As France haplessly limp out of this summer’s European Championships, scarcely putting up a fight against the Spanish, Les Blues are yet again deemed a failure by their compatriots. The man at the helm, Laurent Blanc had seemingly turned the fortunes of his nation before the ill-fated journey to Ukraine. An unbeaten run stretching way back to last year; Blanc seemed to have catapulted the side he once played for, back to its world beating proficiencies. However, after a performance against their neighbours from the south in the last 8, that seemed both lethargic and reluctant, Les Tricolores have reverted back to square un.
With Blanc now facing the unenviable wrath of the French media, Daniel Levy has his eyes set on the former Inter defender to take the hot seat at White Hart Lane, if reports are to be believed. A three horse race is ensuing between Andre Villas-Boas, Ralf Rangnick and the aforementioned Blanc. If ‘Larry White’ (as Blanc was affectionately known as by supporters of Man United) gallops over the finish line first questions will surely need to be answered by Levy and co. in regards to the appointment. To put a coach who has had only 3 years in domestic management, in charge of one of the most pre-eminent teams in Europe is certainly a risk. Spurs fans will remember the last time a Frenchman had the reigns in North London; Jacques Santini and his 13 games in charge of the club was an unmitigated disaster. Unfortunately for Tottenham fans, the notable comparisons between Santini and Blanc are verging on the uncanny; the two Frenchmen were former players who both spent time at Saint-Etienne and Montpellier. Both coached their respective French sides to Ligue 1 titles, both winning manager of the year for their achievements. Santini and Blanc both managed the French national team and took them to quarter finals of European Championships. Spurs will certainly be hoping that the comparisons firmly halt there, as Santini’s reign at White Hart Lane was almost laughable. He could not speak a word of English, fell out with Sporting Director at the time Frank Arneson and quit after 13 games. The concerning similarities for Blanc is that he too will be working under a sporting director and his English is fairly basic. Surely Levy is not blind enough to overlook the obvious connections, between one of the worst managers the club have ever had and the man that is second favourite for the current vacancy.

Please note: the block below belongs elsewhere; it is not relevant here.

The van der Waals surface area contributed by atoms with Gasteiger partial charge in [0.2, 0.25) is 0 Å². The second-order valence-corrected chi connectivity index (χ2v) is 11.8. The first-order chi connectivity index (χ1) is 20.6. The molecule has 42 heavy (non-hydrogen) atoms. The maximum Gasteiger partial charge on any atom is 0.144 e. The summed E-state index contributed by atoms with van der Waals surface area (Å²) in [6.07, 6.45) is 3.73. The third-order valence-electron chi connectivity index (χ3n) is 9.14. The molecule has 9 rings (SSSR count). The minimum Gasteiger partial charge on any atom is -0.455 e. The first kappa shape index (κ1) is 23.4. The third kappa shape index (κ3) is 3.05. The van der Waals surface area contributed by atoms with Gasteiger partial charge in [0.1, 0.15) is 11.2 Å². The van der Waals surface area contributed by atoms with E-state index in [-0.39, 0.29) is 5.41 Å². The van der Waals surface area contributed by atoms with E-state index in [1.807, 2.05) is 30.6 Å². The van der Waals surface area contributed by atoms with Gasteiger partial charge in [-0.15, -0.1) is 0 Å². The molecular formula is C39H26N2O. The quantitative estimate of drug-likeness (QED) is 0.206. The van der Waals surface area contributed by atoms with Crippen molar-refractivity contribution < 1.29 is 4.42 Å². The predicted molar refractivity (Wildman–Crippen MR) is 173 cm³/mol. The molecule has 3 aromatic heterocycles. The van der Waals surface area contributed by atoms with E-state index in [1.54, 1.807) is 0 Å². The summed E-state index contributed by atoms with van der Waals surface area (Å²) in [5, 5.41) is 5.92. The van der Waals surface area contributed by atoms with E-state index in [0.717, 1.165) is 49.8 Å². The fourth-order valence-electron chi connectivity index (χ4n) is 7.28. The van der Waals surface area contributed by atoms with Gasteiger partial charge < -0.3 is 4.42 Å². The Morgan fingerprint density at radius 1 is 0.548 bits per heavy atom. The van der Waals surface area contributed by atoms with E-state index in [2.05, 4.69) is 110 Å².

Positives are untraceable when perhaps unjustly comparing Blanc to Santini. The former played in the English league for two years so is aware of the style and pace of the Premier League, despite his comedic lack of it when protecting the net at Old Trafford. Blanc is also renowned for his leadership qualities, having been nicknamed Le President by Marseille fans in 1999. His professional career has helped him gain plaudits in his homeland and fits of praise on the continent. However, the echoes of previous managerial disasters at Spurs are just too much to look past. After all, Santini was no also-ran in his days across the channel. He almost single-handedly elevated Lyon to the stature of greatest team in their country over a period of three years. Maybe Levy feels a risk is necessary to shake things up at Tottenham. Blanc may be the only current candidate prepared to work with a sporting director. However, whilst soliciting a move for the current French national coach on his form prior to the European Championships is certainly justified, a more experienced coach with anglicised tendencies may be more efficient long term.
Spurs fans what do you think? Would you be happy with Blanc at WHL? Go Tête à Tête with me on Twitter. @mattpegg1